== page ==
I provided a link to this in a previous post, but I thought I’d also give it its own post as I believe this paper from Ray Dalio is one of the most important things I’ve read all year. As Dalio mentions, there is a big difference between a normal recession and a long wave deleveraging cycle, and the Fed and our policy makers are mostly treating this as a normal recession. The consequences of mistaking this current recession as normal are likely to be quite large, and it is something that investors of all stripes and strategies should probably be paying attention to.
Excerpt describing a deleveraging process:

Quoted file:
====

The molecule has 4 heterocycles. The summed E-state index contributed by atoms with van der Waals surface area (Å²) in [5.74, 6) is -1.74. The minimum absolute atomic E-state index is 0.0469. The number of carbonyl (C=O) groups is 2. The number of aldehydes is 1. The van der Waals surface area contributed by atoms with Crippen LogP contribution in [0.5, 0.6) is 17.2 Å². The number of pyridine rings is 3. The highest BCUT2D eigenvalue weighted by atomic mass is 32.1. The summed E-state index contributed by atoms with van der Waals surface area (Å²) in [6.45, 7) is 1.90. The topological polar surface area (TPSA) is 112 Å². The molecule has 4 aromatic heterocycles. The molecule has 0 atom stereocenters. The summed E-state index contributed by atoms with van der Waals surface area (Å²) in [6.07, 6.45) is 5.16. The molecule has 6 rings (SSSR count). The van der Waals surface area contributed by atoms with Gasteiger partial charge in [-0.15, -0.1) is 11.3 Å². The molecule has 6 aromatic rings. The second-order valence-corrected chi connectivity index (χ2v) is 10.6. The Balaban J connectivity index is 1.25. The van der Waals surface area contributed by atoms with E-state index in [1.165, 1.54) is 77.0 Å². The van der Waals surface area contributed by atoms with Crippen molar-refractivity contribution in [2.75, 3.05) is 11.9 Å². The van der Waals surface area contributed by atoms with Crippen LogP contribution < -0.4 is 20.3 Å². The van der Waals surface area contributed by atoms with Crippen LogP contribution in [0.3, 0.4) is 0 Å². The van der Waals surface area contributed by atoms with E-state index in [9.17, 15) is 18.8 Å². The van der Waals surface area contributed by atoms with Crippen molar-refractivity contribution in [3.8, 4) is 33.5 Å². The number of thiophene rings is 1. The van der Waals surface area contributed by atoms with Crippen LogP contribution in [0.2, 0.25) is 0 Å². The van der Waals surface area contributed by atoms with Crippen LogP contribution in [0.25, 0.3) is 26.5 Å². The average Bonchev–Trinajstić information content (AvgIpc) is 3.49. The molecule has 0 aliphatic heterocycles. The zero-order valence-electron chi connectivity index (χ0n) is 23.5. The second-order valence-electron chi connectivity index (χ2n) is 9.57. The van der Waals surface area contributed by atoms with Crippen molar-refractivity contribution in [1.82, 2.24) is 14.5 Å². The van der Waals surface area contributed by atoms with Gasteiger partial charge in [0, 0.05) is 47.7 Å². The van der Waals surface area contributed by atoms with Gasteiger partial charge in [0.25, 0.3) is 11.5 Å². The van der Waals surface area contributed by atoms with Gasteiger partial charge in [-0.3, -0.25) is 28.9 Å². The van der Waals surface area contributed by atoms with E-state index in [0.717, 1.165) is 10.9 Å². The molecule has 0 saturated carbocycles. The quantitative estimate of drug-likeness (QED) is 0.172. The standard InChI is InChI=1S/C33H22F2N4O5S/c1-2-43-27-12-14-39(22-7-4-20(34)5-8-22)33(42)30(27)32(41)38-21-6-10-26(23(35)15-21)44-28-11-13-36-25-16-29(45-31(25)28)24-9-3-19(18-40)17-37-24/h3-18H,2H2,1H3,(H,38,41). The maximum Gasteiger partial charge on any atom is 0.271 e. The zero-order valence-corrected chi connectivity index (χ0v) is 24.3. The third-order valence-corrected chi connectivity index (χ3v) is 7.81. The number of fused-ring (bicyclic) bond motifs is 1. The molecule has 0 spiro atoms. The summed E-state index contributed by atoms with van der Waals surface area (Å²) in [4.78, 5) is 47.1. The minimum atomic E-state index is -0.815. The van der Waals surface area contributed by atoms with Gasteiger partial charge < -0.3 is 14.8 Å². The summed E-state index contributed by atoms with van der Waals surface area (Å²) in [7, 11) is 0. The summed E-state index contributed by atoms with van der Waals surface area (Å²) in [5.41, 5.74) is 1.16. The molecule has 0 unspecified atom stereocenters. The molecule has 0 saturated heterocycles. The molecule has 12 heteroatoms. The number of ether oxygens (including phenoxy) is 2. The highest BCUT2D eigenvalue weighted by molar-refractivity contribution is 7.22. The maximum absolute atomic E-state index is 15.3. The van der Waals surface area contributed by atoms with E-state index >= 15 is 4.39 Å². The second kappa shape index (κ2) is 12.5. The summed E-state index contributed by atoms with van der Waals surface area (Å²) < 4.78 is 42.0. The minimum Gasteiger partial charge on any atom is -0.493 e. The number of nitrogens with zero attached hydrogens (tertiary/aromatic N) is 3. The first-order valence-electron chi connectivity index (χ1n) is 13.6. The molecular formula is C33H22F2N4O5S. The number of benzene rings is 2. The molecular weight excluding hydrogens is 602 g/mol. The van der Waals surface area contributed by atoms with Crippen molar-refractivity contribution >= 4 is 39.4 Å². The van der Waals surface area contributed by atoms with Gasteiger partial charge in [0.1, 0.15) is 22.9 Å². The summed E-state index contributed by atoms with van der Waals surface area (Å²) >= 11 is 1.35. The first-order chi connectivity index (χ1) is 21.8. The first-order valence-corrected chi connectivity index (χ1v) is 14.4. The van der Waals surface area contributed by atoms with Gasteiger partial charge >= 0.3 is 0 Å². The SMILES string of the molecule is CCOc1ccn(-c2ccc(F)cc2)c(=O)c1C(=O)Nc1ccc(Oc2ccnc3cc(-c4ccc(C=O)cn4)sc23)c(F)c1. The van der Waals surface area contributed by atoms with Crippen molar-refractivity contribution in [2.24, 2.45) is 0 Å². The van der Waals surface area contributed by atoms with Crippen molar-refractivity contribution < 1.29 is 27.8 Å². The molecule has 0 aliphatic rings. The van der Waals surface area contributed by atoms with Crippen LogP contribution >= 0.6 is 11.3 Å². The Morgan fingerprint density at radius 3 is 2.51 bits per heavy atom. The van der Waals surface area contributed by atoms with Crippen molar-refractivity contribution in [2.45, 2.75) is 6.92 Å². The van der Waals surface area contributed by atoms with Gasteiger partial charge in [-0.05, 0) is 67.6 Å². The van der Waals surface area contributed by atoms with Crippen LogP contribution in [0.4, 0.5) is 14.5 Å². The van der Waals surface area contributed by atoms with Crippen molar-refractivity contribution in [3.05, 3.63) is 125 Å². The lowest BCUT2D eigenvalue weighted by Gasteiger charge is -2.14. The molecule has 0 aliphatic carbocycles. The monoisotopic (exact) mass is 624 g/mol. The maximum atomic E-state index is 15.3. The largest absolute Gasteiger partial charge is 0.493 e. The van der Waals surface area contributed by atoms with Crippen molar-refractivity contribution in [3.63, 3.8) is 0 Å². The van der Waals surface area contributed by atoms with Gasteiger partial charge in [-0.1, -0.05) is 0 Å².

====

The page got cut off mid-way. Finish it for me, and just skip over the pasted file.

A deleveraging is an economic contraction that is due to a contraction in real capital (i.e., credit and equity) that arises when there is a shortage of capable providers of capital and/or a shortage of capable recipients of capital (borrowers and sellers of equity) that cannot be rectified by the central bank changing the cost of money. In deleveragings, a) a large number of debtors have obligations to deliver more money than they have to meet their obligations, and b) monetary policy is ineffective in reducing debt service costs and stimulating credit growth. In deleveragings central banks can not control money and credit creation by changing the cost of money. Typically, monetary policy is ineffective in stimulating credit growth either because interest rates can’t be lowered (because interest rates are near 0%) to the point of favorably influencing the economics of spending and capital formation (this produces deflationary depressions), or because money growth goes into the purchase of inflation hedge assets rather than into credit growth, which produces inflationary depressions. Deleveragings typically end via a mix of 1) debt restructurings that reduce debt service obligations, 2) increases in the supply of money that make it easier for debtors to meet their debt service obligations, 3) redistributions of wealth, 4) businesses lowering their break-even levels through cost-cuttingand 5) substantial increases in risk and liquidity premiums that restore the economics of capital formation (i.e., lending and equity investing).